Students at Will Rogers Learning Community will remain on campus during future ceiling repairs as officials plan to utilize vacated portable classrooms to temporarily house students whose classrooms may be inaccessible during the work.
The District issued a statement on the process this week after SMMUSD Chief Operations Officer Carey Upton told the Board of Education at their Feb 16 meeting that old tiles have been sporadically falling off the ceiling at the school in recent years and that it eventually will need to be fully replaced.
District spokesperson Gail Pinsker said the project is not expected to occur until 2025 or 2026 as it is not currently deemed a top priority. She said the district does not believe the situation poses a significant safety risk and said additional bond funding will be required to carry out the work.
While the project is expected to be done in part during the school year, Pinsker said it will be carried out in phases and there will be enough available space to be able to keep students on the Rogers campus due to the addition of a new building that will replace six portable classrooms, and the anticipated re-opening of the John Muir Elementary campus.
“The ceiling tile project will follow the early childhood building project, so the vacated portables may be used as temporary swing space,” she wrote in a statement. “Additional classroom space will also be available, with the expectation that some John Muir Elementary School students will return to their neighborhood school upon completion of their construction project, expected by fall of 2025.”
The Muir campus, which was shared with the Santa Monica Alternative School House (SMASH), was closed in May 2022 to undergo repairs needed due to extensive water intrusion issues. Approximately 150 of the school’s students were transferred to Will Rogers in the meantime.
According to Pinsker, the ceiling project will include removing furniture and materials from every room, removing all lighting, fire alarms, technology and other fixtures attached to the ceiling, abatement and demolition of the old ceiling tiles at an off campus location, installation of a structure to which the new tiles can be attached and finally, installation of the new tiles before everything is then put back in place.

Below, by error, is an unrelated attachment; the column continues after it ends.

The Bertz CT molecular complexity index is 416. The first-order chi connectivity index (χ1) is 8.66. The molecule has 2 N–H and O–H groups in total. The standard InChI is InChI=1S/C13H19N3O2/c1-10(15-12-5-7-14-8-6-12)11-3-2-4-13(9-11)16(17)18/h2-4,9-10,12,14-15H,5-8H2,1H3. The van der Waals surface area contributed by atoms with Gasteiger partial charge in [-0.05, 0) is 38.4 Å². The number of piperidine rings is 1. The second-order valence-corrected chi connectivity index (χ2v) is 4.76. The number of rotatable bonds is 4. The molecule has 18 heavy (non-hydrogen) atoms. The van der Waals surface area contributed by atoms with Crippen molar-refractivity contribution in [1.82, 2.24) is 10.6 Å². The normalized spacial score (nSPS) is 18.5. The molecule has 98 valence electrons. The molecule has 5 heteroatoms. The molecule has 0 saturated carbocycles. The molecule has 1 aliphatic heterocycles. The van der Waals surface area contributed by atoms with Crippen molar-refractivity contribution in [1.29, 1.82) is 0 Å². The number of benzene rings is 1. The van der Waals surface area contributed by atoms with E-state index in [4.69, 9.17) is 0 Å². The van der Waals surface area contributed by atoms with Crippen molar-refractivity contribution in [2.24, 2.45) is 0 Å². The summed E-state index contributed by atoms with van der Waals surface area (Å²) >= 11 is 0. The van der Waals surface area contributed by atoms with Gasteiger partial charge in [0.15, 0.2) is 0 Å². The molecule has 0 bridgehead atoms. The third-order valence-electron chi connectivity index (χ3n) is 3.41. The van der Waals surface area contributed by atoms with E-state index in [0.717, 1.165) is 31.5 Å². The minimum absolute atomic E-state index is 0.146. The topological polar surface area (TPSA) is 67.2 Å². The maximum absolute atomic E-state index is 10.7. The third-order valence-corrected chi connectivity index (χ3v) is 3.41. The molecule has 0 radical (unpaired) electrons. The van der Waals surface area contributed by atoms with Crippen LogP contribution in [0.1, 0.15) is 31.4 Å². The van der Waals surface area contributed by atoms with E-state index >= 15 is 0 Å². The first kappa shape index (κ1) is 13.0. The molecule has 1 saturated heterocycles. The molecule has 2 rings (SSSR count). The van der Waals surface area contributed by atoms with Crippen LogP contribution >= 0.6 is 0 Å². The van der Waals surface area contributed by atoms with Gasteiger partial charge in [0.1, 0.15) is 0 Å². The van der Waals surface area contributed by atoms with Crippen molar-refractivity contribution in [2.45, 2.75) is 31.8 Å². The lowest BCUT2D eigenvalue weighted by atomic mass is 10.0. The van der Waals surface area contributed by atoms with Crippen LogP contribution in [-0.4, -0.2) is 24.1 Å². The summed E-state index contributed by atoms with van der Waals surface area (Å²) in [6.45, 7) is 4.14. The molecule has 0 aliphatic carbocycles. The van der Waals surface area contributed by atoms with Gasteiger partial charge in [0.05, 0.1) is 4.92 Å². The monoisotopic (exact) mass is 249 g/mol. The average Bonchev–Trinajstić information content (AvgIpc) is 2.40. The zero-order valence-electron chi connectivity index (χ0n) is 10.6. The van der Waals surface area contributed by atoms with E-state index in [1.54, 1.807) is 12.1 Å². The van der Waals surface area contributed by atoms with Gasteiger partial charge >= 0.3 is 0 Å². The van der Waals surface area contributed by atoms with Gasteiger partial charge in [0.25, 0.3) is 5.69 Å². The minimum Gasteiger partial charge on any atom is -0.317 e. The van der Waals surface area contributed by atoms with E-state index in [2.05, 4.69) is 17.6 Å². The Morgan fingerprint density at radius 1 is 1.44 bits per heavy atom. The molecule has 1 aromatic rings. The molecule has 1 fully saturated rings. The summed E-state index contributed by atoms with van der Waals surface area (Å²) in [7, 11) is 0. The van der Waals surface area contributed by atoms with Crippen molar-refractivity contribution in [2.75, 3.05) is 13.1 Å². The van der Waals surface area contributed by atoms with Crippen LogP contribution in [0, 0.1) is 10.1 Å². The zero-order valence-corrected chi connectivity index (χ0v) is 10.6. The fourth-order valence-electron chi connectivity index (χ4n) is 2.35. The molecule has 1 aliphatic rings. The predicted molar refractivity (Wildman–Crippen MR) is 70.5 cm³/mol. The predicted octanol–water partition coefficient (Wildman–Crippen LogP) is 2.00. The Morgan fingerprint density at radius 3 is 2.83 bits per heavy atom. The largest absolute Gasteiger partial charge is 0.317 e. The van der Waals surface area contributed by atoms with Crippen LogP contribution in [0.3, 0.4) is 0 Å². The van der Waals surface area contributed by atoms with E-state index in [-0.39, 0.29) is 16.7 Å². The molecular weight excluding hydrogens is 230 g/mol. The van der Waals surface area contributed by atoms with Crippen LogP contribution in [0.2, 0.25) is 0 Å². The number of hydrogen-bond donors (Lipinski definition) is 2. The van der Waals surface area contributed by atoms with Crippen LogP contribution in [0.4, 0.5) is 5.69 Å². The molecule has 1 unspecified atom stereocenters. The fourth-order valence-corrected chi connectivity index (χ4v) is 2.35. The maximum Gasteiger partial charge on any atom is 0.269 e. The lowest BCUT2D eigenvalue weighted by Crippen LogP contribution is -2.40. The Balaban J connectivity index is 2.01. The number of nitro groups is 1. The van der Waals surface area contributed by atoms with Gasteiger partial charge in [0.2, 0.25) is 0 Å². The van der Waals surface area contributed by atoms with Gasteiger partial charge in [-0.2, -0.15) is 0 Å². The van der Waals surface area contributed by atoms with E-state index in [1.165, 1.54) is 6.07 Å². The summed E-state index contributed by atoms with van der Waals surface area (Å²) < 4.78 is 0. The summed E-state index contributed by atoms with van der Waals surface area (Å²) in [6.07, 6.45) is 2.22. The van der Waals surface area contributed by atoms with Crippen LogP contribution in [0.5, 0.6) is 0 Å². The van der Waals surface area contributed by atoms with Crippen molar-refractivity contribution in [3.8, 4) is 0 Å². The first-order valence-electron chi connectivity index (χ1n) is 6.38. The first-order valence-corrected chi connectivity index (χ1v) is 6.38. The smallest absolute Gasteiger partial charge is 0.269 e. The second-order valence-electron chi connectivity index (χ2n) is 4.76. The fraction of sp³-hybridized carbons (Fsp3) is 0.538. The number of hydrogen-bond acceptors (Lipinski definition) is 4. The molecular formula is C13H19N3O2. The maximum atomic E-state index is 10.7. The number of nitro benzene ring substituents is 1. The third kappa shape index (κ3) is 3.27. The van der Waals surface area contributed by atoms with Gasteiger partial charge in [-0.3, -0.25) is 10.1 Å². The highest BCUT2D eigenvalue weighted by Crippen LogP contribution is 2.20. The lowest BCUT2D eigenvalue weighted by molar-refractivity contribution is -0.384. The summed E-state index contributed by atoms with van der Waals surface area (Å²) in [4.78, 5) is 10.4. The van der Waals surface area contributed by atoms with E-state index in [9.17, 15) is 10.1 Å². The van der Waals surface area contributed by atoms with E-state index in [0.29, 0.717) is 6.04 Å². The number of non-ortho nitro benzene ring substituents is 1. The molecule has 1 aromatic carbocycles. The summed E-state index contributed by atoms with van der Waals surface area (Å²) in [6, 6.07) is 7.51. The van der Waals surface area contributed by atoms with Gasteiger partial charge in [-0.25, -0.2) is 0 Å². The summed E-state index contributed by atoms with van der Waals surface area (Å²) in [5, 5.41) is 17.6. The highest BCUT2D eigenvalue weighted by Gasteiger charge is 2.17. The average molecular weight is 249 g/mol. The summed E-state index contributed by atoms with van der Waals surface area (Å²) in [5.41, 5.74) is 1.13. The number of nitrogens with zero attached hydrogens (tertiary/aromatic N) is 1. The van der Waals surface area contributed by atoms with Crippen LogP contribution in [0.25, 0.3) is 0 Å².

The project will also include evaluation by the Division of the State Architect (DSA) to determine if a full seismic upgrade is required.
In the case of the Muir/SMASH campus, the DSA determined that the work required to address the damage could not be considered “maintenance” and that it was nearing a cost threshold that would trigger additional requirements, including a full structural upgrade. The district chose to pursue the upgrade to avoid having to go back and do it in the future if the threshold were to be met, contributing to a delay in the estimated completion date.
District officials stressed the ceiling project at Will Rogers is still in the very early phases and it will not be known if the work will need to include a seismic upgrade or other details until later in the process.
“Based on preliminary review, our design manager thinks that if we increase ceiling weight at all it will potentially trigger a full seismic upgrade,” Upton said in an email.
In addition to the known tile issue, recent rains caused a second, unrelated, set of tile problems.
“Recent heavy rains have caused some water issues on the campus that are not related to the failure of the old small square ceiling tiles,” said Pinsker in her statement. “The SMMUSD facilities team is working to remedy the water issues as they arise. There were a few newer, larger (2’ x 4’) ceiling tiles that did get waterlogged and fell during recent storms. The two ceiling tile issues are not related to each other.”
The larger tiles will be replaced as needed.
“The safety of our students and staff is our top priority,” Pinsker wrote, “The old ceiling tile failure may be an occasional distraction, but is not a significant safety hazard.”